Cuban Fury: Movie Review
Cast: Nick Frost, Chris O'Dowd, Olivia Colman, Rashida Jones, Ian McShane, Rory Kinnear, Kayvan Novak
Director: James Griffiths
Loveable doltish Nick Frost returns to the screen with this comedy set in the world of salsa dancing.
Frost plays Bruce Garrett, a former salsa dance prodigy, who, along with his sister, was about to take the world by storm, one dance stage at a time. But bullies put paid to his plans for salsa domination, ending this apparently "unstoppable salsa machine" before its time.
However, years later, and working as an engineer in a lathe company - prone to awful jokes like Better lathe than never - Bruce bumps into new American boss Julia (Rashida Jones). Literally. Dumbfounded by the first encounter, he believes she's out of his league but is determined to get close to her by re-discovering his dancing, a passion they both share.
But Bruce faces stiff competition from office colleague Drew (Bridesmaids star Chris O'Dowd), the crass boorish alpha male, who's determined to get to Julia first....
Cuban Fury is a film that could have done with a little more edge and originality.
Granted, Nick Frost lifts the whole thing with his usual display of funny facials and being thrown into situations that you'd never have imagined him in. He's also got some real talents on the dance floor as the everyman lovable schlub busts some moves. (and he does all his own dancing apart from one segment). He has a likeability that plays all through the film and to his strengths, but he's let down by a slightly generic script that hints at moments of more but never quite fully delivers.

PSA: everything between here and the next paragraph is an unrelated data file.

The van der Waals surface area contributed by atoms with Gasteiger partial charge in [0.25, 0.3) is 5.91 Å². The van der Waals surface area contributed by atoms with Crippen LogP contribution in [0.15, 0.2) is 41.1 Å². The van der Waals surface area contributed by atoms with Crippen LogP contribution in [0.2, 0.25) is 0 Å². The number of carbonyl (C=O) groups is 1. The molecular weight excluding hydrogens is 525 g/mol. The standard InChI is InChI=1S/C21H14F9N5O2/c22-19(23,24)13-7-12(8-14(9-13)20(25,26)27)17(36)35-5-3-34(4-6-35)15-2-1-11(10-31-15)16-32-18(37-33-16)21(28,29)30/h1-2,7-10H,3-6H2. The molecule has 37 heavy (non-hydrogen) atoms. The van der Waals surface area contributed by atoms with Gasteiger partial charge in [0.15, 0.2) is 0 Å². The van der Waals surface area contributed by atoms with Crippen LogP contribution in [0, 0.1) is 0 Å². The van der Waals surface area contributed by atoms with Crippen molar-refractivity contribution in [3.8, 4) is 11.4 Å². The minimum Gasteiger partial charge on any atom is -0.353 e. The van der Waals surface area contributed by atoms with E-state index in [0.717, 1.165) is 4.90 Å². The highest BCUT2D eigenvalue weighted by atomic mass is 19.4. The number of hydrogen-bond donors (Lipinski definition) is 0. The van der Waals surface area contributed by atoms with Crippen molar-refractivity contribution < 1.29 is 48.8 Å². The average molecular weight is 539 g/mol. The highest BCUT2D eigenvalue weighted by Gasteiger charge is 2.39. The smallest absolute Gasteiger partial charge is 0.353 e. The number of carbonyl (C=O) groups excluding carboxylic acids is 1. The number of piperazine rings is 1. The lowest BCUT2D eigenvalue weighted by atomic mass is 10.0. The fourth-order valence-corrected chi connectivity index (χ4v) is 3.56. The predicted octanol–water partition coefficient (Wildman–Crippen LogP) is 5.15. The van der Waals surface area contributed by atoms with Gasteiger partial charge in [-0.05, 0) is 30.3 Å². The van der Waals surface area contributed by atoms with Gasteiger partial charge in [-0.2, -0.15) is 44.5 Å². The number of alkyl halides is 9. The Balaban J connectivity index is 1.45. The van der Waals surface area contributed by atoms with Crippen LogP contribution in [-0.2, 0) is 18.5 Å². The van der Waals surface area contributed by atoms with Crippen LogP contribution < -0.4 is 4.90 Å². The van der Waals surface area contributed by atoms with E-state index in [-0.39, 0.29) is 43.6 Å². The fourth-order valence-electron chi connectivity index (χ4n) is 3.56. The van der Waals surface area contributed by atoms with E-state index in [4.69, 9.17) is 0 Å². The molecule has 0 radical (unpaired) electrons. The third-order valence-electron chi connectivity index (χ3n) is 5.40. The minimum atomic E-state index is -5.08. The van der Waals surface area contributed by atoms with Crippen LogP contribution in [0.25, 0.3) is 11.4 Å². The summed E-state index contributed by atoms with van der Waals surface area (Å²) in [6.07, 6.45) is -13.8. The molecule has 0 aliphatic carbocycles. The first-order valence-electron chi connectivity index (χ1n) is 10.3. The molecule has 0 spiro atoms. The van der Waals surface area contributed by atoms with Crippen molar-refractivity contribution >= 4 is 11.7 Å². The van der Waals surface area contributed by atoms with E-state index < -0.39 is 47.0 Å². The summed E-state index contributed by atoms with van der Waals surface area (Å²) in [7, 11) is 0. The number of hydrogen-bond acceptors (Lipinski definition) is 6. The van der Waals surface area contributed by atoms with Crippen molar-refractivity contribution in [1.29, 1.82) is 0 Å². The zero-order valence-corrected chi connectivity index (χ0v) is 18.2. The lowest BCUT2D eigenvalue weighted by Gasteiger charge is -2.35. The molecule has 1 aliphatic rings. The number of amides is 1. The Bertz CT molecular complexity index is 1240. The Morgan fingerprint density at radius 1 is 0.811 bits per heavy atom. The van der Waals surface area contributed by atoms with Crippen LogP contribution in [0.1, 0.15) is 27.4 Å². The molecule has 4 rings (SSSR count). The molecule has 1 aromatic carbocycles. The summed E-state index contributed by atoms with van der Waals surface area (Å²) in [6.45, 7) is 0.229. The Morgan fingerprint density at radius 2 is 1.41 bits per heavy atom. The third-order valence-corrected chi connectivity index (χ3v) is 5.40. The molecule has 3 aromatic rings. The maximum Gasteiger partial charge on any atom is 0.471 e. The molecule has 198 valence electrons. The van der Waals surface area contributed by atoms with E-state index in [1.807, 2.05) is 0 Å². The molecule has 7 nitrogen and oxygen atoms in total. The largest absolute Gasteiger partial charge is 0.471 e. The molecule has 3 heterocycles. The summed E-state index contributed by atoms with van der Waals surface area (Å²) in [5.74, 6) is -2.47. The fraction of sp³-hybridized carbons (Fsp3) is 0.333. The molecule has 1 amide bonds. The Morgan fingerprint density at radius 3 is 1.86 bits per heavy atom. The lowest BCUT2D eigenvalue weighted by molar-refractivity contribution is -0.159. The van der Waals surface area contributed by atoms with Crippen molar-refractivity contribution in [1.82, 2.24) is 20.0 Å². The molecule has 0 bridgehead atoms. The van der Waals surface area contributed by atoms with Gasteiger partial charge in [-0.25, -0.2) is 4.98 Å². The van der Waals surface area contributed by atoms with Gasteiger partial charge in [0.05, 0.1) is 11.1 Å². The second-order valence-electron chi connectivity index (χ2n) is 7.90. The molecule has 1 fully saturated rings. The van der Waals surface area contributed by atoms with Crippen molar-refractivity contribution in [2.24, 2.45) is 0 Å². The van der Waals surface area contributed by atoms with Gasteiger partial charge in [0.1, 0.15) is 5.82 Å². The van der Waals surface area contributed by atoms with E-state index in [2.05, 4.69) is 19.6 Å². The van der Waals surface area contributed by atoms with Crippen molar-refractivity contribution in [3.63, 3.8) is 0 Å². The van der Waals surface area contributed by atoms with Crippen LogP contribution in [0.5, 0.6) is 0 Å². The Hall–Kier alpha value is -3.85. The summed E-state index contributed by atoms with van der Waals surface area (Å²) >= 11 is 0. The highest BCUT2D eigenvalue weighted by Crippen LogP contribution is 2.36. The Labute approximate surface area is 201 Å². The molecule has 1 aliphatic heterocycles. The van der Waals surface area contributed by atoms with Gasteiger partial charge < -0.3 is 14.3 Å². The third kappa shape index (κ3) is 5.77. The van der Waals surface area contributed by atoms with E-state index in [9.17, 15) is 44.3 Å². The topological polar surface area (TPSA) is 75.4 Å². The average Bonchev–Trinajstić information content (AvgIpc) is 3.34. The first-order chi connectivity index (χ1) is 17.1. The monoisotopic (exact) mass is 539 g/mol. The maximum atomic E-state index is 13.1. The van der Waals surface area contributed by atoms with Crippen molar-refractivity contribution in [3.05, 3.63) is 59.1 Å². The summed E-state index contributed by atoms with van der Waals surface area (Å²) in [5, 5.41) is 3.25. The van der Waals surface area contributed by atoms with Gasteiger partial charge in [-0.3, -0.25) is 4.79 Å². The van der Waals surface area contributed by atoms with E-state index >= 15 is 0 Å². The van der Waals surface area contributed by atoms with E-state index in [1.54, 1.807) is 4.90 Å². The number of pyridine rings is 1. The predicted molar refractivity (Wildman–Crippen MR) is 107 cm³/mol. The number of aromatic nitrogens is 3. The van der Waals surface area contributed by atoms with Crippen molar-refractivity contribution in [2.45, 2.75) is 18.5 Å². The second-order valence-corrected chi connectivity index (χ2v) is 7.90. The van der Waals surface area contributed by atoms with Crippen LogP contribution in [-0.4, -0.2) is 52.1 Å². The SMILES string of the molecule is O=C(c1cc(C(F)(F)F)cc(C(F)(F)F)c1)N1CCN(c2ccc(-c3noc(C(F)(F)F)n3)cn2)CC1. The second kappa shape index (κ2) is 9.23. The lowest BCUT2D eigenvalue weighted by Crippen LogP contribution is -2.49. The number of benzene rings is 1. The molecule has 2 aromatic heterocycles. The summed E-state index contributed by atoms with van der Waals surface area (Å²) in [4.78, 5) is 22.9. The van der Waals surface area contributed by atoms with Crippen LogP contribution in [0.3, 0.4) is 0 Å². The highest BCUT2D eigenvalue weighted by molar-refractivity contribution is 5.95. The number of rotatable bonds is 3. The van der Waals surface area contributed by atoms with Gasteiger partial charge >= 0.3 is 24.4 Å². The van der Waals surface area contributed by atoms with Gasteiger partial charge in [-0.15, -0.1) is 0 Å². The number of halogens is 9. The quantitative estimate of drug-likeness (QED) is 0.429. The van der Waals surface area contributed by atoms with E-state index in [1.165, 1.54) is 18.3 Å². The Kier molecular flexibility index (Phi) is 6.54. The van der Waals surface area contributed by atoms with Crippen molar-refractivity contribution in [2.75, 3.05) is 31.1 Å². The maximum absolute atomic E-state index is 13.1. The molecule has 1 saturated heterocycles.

Some of his fellow casr suffer a similar fate with Ian McShane being wasted as a former mentor and trainer - and even Rashida Jones never quite gets enough to work with. Though, Kayvan Novak gets some of the biggest laughs as a flamboyant dancer, whose line in innuendo and OTT flourishes work nicely when the predictable script dances along its merry way.
Chris O'Dowd plays nicely against type as the sleazy guy who makes the offensive and sexually suggestible comments throughout, a preening cock of a man whose one mission in life is to needle Bruce and prove to be a thorn in his side. Though the scenes were the two of them have a dance-off in a car park at lunchtime to settle their rivalry proves to be the highlight of the movie.
In fact, this sequence itself is symptomatic of the main issue that confines Cuban Fury's intentions to the sin bin - the predictability and oh-so-familiar nature of its underdog story provide little surprises outside of watching Frost twirl and pirhouette. While that's enough charisma to help the film get by, it relegates Cuban Fury's strength to more Cuban Bluster, making it a solidly average outing rather than an essential rom com.